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In Massachusetts, NCLB Influence Means Student Expulsions Are on the Rise


Ohanian Comment: The title is mine. The NCLB influence on suspensions and expulsions is buried in the story.

Reading the way these Standardistas talk about kids. They show once again that Steve Orel of the WOO in Birmingham, AL is right: students don't drop out; they are pushed out.

I'm stunned by this statement from Philip Jackson, the director of alternative education for Boston public schools:

We are non-negotiable in tolerating [poor] behavior.

I would just say that I taught kids with poor behavior for nearly 20 years, including a stint at an alternative high school populated by kids excluded from the regular school. I considered it my job--nay, my sacred calling, to negotiate poor behavior. This ability to negotiate is one of the most needed teacher skills.

I wrote about such negotiations with 7th and 8th graders in Caught in the Middle: Non-Standard Curriculum and a Killing Curriculum.

The State Department of Education can't wash its hands of discipline problems. They are directly responsible. The more you standardize and stultify a curriculum, the worse the behavior problems will be. The relationship is clear and convincing to anyone who has taught "difficult" kids, that is to say kids not eager to bootlick on their way to the Ivy League.

I can't take on Heidi Perlman's ugliness right now but her words will be immortalized in Quotes.


Suspensions and expulsions in Massachusetts schools hit their highest point in a decade last year, and African-American and Hispanic students continued to be disciplined at the highest rates.

Last school year, 1,890 students were suspended for 10 days or more or expelled from the state's school districts and charter and vocational schools, according to a state Department of Education report released yesterday.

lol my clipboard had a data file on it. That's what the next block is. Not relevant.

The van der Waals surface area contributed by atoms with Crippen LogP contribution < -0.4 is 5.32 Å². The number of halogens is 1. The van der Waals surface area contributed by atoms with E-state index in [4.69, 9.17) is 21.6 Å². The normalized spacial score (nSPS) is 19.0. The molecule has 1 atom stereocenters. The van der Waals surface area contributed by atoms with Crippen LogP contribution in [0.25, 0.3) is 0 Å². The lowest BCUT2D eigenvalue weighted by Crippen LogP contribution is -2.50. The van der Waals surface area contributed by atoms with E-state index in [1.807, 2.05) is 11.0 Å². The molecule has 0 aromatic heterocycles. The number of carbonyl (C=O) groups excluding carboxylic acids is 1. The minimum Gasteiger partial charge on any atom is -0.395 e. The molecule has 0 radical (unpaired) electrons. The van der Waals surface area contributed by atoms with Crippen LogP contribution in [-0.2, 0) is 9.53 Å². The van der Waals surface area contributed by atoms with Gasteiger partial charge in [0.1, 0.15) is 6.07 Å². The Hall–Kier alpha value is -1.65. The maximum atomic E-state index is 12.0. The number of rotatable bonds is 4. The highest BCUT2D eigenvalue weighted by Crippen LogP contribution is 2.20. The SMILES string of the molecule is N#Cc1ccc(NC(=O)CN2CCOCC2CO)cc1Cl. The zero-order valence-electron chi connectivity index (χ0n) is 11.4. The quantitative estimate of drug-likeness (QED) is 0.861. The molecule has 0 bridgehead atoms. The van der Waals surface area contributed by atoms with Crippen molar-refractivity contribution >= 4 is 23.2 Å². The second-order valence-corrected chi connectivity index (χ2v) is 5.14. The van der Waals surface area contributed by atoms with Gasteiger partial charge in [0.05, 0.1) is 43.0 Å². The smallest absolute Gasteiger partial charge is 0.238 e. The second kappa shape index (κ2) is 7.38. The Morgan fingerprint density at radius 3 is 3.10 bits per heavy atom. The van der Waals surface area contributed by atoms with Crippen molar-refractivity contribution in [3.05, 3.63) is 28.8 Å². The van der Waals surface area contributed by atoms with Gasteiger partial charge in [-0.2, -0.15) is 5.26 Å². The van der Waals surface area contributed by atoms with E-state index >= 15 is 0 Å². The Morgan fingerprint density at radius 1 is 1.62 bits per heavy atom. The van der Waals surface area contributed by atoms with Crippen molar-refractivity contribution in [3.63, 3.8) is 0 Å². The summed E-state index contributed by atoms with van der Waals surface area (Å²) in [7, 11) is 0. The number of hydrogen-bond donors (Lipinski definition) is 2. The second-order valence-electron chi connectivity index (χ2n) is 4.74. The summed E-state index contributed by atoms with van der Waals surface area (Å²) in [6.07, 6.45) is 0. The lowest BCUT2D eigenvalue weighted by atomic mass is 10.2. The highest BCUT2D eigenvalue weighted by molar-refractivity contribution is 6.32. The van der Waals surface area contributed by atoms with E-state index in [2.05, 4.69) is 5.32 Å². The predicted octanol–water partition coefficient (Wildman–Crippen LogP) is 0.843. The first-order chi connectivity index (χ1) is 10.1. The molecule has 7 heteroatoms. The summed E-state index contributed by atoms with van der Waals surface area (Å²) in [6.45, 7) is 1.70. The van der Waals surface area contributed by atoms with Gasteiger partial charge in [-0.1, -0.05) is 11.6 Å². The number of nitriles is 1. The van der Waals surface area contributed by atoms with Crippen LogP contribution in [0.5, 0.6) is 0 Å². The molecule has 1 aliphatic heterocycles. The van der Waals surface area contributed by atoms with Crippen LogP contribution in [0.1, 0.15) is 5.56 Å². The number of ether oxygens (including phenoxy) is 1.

That was a 9.9 percent increase from the previous year when 1,720 students were expelled or received long-term suspensions, and the largest number disciplined since tracking of suspensions and expulsions began in 1995.

The total number has risen each of the past three school years and so has the discipline rate, the number of students punished per 1,000.

One children's advocate blamed funding cuts, saying that schools have had to reduce services for students with behavioral problems. The result is that suspension and expulsion have become easy methods for disciplining, said Susan Cole, a lawyer with Massachusetts Advocates for Children. Though funding cuts occurred statewide, the burden may have fallen disproportionately on school systems that serve mostly non-white students.

"The cuts are hitting hardest in the poorest towns," Cole said. "Kids who are growing up in poverty tend to need the most supports. A lot of towns who serve low-income kids have a high percentage of non-whites."

Budget cuts also have led to burgeoning class sizes, which could be a reason for the increases statewide, said Catherine Boudreau, the president of the Massachusetts Teachers Association.

"Cuts affect class sizes. It is harder and harder to teach. It forces more and more teachers to spend a lot of time dealing with the discipline problems of a small group," she said.